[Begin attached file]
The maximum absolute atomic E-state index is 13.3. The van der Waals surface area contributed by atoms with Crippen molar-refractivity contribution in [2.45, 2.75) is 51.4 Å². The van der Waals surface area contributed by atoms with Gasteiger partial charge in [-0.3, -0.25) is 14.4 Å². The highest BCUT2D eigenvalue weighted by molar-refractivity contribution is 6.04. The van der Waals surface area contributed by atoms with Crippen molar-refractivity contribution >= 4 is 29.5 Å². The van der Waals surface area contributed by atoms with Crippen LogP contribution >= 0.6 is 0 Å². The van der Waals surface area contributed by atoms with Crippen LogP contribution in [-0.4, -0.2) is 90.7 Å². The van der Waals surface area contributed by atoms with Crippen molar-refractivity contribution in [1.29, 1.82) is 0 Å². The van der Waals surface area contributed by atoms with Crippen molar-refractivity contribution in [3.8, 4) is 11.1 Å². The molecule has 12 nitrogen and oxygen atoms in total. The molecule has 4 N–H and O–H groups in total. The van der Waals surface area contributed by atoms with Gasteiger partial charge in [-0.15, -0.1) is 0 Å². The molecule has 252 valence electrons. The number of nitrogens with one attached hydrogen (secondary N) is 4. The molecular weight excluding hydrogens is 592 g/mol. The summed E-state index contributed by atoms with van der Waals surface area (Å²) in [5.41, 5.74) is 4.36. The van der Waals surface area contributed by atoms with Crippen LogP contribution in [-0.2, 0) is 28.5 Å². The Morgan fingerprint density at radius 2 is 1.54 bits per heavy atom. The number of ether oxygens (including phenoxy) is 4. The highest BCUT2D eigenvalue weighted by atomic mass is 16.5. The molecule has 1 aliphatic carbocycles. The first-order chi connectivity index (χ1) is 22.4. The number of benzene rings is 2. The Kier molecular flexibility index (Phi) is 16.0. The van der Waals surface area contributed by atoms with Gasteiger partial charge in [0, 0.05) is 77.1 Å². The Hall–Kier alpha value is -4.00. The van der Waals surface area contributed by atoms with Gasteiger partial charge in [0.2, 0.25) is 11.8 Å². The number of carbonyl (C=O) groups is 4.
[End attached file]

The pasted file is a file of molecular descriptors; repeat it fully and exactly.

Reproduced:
The maximum absolute atomic E-state index is 13.3. The van der Waals surface area contributed by atoms with Crippen molar-refractivity contribution in [2.45, 2.75) is 51.4 Å². The van der Waals surface area contributed by atoms with Gasteiger partial charge in [-0.3, -0.25) is 14.4 Å². The highest BCUT2D eigenvalue weighted by molar-refractivity contribution is 6.04. The van der Waals surface area contributed by atoms with Crippen molar-refractivity contribution >= 4 is 29.5 Å². The van der Waals surface area contributed by atoms with Crippen LogP contribution >= 0.6 is 0 Å². The van der Waals surface area contributed by atoms with Crippen LogP contribution in [-0.4, -0.2) is 90.7 Å². The van der Waals surface area contributed by atoms with Crippen molar-refractivity contribution in [1.29, 1.82) is 0 Å². The van der Waals surface area contributed by atoms with Crippen molar-refractivity contribution in [3.8, 4) is 11.1 Å². The molecule has 12 nitrogen and oxygen atoms in total. The molecule has 4 N–H and O–H groups in total. The van der Waals surface area contributed by atoms with Gasteiger partial charge in [-0.15, -0.1) is 0 Å². The molecule has 252 valence electrons. The number of nitrogens with one attached hydrogen (secondary N) is 4. The molecular weight excluding hydrogens is 592 g/mol. The summed E-state index contributed by atoms with van der Waals surface area (Å²) in [5.41, 5.74) is 4.36. The van der Waals surface area contributed by atoms with Crippen LogP contribution in [-0.2, 0) is 28.5 Å². The Morgan fingerprint density at radius 2 is 1.54 bits per heavy atom. The number of ether oxygens (including phenoxy) is 4. The highest BCUT2D eigenvalue weighted by atomic mass is 16.5. The molecule has 1 aliphatic carbocycles. The first-order chi connectivity index (χ1) is 22.4. The number of benzene rings is 2. The Kier molecular flexibility index (Phi) is 16.0. The van der Waals surface area contributed by atoms with Gasteiger partial charge in [0, 0.05) is 77.1 Å². The Hall–Kier alpha value is -4.00. The van der Waals surface area contributed by atoms with Gasteiger partial charge in [0.2, 0.25) is 11.8 Å². The number of carbonyl (C=O) groups is 4.